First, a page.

A Difficult Month for Global Risk Asset Markets

Source: Morningstar Direct as of May 31, 2019. All returns shown as total return on a U.S. dollar basis.

May Tit-for-Tat Trade Timeline


Macro View

A Self-Fulfilling Slowdown

While we have spent more than a fair amount of time considering the impact of the U.S.-China trade conflict, we observe that momentum in the U.S. and global economies has already slowed. Whether it is companies preparing for a prolonged trade war or responding to the slowdown in global demand, global activity is clearly decelerating.

Some of the slowdown feels very much like a self-fulfilling prophesy, whereby trade tension spurs uncertainty, uncertainty encourages businesses to become more cautious with respect to capital spending and hiring, and growth slows. This slowdown can manifest in a more cautious consumer, regardless of the low unemployment rates around the world.

Our view is that the global economy will avoid a recession; however, the risks of a more protracted slowdown have increased. The U.S. remains in the best relative position, with Europe and Asia more vulnerable to the downside of trade conflict.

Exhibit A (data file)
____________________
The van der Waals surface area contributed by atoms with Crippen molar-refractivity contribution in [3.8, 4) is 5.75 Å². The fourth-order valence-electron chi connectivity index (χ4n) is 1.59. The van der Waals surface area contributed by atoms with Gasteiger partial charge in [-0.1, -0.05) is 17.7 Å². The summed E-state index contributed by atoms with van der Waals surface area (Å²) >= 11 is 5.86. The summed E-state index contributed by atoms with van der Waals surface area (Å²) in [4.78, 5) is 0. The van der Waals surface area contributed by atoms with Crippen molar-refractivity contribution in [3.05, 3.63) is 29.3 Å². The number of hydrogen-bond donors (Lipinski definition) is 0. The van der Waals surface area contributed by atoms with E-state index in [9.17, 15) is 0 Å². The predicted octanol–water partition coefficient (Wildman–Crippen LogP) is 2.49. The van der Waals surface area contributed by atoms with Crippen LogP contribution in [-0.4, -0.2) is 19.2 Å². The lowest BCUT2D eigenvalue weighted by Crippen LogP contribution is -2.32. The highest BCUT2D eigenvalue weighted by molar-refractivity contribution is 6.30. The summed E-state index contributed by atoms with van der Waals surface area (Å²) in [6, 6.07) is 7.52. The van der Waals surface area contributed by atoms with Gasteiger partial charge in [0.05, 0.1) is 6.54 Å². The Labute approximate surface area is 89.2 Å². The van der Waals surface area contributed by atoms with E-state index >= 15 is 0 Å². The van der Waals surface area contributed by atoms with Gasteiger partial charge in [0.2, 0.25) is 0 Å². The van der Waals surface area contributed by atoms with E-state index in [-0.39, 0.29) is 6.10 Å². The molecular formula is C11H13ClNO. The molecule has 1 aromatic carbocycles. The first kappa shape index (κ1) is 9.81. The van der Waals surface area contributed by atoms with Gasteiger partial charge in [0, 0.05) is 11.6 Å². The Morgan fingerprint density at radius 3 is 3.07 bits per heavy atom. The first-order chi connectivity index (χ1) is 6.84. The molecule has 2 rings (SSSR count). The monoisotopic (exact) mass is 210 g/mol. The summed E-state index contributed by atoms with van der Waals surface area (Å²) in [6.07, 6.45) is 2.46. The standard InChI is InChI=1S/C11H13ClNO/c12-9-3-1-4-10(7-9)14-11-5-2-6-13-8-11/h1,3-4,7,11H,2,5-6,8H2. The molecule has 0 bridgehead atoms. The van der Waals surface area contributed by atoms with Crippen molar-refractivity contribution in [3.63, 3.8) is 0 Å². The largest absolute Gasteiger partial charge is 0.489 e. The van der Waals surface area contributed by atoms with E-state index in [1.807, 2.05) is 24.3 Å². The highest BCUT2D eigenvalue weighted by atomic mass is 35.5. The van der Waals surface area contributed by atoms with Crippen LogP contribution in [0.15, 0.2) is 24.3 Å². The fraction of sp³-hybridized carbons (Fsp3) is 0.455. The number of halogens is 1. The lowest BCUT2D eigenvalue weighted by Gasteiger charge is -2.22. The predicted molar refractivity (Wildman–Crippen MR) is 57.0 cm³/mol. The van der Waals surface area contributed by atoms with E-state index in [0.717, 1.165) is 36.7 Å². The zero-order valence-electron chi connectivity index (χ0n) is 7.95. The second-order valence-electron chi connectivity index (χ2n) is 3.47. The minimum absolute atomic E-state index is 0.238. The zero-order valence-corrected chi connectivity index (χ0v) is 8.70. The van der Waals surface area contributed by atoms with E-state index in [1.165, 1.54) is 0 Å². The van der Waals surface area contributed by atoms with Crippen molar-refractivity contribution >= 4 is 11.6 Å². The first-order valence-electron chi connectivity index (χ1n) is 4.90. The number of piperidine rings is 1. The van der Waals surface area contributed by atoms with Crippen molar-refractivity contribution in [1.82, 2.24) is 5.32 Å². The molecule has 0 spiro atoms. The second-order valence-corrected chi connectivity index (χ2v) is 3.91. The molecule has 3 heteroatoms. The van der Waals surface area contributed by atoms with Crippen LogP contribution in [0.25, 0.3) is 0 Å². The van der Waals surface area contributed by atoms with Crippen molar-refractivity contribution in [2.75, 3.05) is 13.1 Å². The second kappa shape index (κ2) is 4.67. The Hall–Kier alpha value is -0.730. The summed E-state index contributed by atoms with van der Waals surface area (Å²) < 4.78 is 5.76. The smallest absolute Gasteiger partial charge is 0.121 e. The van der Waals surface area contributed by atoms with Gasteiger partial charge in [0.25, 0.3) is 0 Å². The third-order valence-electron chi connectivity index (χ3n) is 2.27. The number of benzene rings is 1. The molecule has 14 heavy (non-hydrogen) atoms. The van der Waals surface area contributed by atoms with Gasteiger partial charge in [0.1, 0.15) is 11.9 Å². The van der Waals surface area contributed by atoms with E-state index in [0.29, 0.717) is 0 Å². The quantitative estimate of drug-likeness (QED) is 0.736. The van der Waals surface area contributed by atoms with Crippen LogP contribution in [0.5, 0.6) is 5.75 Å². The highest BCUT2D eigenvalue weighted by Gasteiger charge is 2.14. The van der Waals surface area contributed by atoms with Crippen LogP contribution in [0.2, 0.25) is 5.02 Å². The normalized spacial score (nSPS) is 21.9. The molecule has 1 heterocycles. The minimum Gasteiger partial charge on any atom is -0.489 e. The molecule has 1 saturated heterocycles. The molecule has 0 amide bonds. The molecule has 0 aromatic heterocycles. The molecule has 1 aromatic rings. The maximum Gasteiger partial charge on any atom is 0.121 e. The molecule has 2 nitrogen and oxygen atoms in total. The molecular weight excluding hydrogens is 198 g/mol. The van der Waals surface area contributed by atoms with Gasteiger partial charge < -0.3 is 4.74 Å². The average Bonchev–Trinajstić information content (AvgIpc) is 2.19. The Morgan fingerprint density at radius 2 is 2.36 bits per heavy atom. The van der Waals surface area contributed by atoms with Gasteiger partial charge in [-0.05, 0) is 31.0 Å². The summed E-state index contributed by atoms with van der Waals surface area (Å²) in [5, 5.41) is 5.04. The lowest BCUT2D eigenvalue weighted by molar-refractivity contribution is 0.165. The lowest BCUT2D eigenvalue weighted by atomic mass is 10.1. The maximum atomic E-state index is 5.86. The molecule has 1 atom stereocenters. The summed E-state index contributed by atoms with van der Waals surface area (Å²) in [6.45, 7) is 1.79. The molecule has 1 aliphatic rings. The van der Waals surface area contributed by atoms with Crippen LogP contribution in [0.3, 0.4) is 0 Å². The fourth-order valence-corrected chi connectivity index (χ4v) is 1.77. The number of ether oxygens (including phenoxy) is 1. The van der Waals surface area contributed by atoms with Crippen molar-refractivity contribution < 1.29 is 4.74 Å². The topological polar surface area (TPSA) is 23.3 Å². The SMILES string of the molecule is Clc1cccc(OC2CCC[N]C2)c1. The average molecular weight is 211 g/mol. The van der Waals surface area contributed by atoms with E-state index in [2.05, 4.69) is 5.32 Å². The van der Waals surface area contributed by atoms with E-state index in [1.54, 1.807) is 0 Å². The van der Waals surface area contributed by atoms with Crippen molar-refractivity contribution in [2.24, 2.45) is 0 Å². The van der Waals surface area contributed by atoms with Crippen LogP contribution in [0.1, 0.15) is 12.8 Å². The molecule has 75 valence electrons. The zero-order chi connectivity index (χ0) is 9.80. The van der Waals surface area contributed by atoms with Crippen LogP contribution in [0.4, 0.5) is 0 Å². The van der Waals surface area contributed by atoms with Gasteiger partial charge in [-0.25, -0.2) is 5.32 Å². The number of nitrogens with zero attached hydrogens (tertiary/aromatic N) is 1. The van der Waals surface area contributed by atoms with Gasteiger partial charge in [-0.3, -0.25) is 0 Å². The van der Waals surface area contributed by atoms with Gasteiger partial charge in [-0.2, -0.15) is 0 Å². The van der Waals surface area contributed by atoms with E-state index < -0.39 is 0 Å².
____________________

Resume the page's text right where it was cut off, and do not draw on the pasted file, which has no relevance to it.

Policy Front

Central Banks, Do We Have Your Attention Yet?

The combination of negative trade headlines and softening data has been reflected in a significant fall in global interest rates. We have seen yields drop in the U.S., Europe, Japan and Australia in a “flight to quality” trade, but also as a manifestation of a consensus view that global monetary policy needs to remain easy, at the least, or even become more accommodative.